While Brazil remains one of the world’s highest producing coffee countries, Columbia is not far behind, being the world’s third-biggest exporter of coffee. However, the country has been impacted by economic issues which has seen many coffee farms close down, or younger generations seeking new and better opportunities in the big cities. This is a concern for many of us coffee lovers, and it’s extremely sad to see coffee farmers struggling to support their community. This is why Lincoln Coffee House & Roaster works hand in hand with Gregorio’s coffee farm in Colombia. Through this relationship, we are able to pay higher than fair trade to help them improve harvest methods and reduce the impacts of the Colombian economic crisis.

Producing Organic, Flavoursome Coffee: Direct Trade With Columbia

Colombia has been growing coffee since the nineteenth century, and produces around 8.9 million 60kg bags a year that represents around 16% of the country’s wealth. The tropical environment of Colombia makes it perfect for growing coffee, and you can find dozens of coffee farmers high up the mountains, which are most commonly grown in the regions of Caldas, Quindío and Risaralda. Having a strong reputation of exceptional and high quality coffee, we contacted Brain and his wife, Diana, founders of the Colombian Artisan Coffee, via social media to begin a trade relationship.

Framers Colombia

About Gregorio’s Farm

Gregorio’s farm is located on top of a mountain in the central Andes 1,450 meters above sea-level. The farm contains the following varietal:

  • 50% Colombian – the Colombian varietal is a cross between Caturra and Timor Hybrid, and is rust-resistant.
  • 50% Castillo – the Castillo varietal is extremely popular in Colombia due to its rust-resistance and high yields, producing a higher quality harvest.

Dedicated to providing high-quality harvest, the family house is also used for pulping, fermenting, washing and drying. Due to the onsite education provided by Colombian Artisan Coffee, Gregorio has improved his scores from 82 to 85+.


Overcoming Economic Issues

Due to the economic, institutional and security problems that affect the coffee-growing industry in Colombia, many local families have been indirectly forcing younger generations out of the region and into the bigger cities in search of better opportunities. Still, Gregorio was one of his nine brothers who wanted to be a farmer like his father instead of moving to Medellin. This is excellent news for the coffee community in the local area, as it helps to keep the business running for many generations to come and continues to provide income for many working on the farm, which is then put back into the local community.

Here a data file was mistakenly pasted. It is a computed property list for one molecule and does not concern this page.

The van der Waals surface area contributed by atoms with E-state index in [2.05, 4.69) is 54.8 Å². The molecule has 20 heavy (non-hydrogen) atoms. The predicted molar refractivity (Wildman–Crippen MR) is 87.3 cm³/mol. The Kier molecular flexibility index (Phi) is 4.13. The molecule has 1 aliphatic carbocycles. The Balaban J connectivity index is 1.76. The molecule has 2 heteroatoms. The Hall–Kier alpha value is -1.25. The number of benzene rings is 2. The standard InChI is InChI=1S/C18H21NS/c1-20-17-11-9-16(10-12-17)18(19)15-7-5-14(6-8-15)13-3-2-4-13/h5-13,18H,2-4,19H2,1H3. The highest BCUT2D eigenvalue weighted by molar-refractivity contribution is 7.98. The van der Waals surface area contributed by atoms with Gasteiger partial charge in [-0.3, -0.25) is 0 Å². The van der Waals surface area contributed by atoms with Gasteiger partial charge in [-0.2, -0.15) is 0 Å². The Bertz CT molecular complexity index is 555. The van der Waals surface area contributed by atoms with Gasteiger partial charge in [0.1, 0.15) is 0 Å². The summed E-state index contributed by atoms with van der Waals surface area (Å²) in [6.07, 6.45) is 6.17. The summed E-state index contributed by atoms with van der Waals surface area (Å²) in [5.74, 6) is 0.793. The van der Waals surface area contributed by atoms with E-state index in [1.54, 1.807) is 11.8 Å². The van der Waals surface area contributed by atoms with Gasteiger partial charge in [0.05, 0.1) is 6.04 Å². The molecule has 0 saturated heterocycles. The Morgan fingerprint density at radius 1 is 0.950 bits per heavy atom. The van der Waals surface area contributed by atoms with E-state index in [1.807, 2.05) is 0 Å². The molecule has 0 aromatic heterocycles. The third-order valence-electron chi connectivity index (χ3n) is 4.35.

Organic Coffee Production

Among farming coffee, Gregorio is also a beekeeper. As a result, his plantation is pollinated by bees, making his coffee organic. Bees play a significant role in agriculture; they pollinate crops, increase yields, and give rise to a lucrative honey industry. Bees are so important for coffee farmers, and millions are spent renting hives to pollinate farmers’ crops.

Sustainable Colombia

About Colombia La Sierra

Over the mountain in La Sierra neighbourhood, commune 8 of Medellín, there is a group of farmers who produce high-quality coffee. The coffee of this micro-lot was harvested in 3 farms of the region: El Descanso, El Tractor, and Villa Sierra. After picking, the ripe cherries are transported to the wet mill, which is called Renacer (meaning ‘new growth’ in Spanish); it’s here where the magic happens. The mill develops the Alcoholic-Lactic process, which gives this coffee a unique flavour. Nowadays, the farmers can concentrate exclusively on the collection of their beans, and Renacer wet mill is focused on processing and experimentation. Colombian Artisan Coffee set aside part of our profit to help to fund local agricultural training and experimentation projects

The coffee produced by the Renacer mill is quite unusual; only a small amount is processed using the alcoholic lactic process. The process of using alcoholic lactic makes the coffee quite rare; we only purchased one sack as it came at a considerable cost. That being said, the coffee is worth the price tag, it shows how amazing and bright coffee producers are getting, it shows they are doing something different which stands out from the crowd. On the flip side, if the process isn’t controlled, it can have devastating effects on the coffee, entire lots can be wasted trying to achieve this process. By buying this coffee and showcasing it to consumers, it means Renacer can still keep working and experimenting. This allows the continuation of the cycle of buying and selling. Over time, the relationships we create with coffee means we understand more about the beautiful people going to great lengths to produce unusual and delicious coffee. As a roaster, it’s about showcasing the hard work of the producers.

Sustainable Colombia

Our Columbia Coffee

After purchasing coffee from Gregorio’s farm, we have established a distinct and interesting profile for the Colombian coffee beans. Using our top of the line sample roaster (Ikawa) we have perfected the profile and continue to provide a coherent product through controlling the roasting process.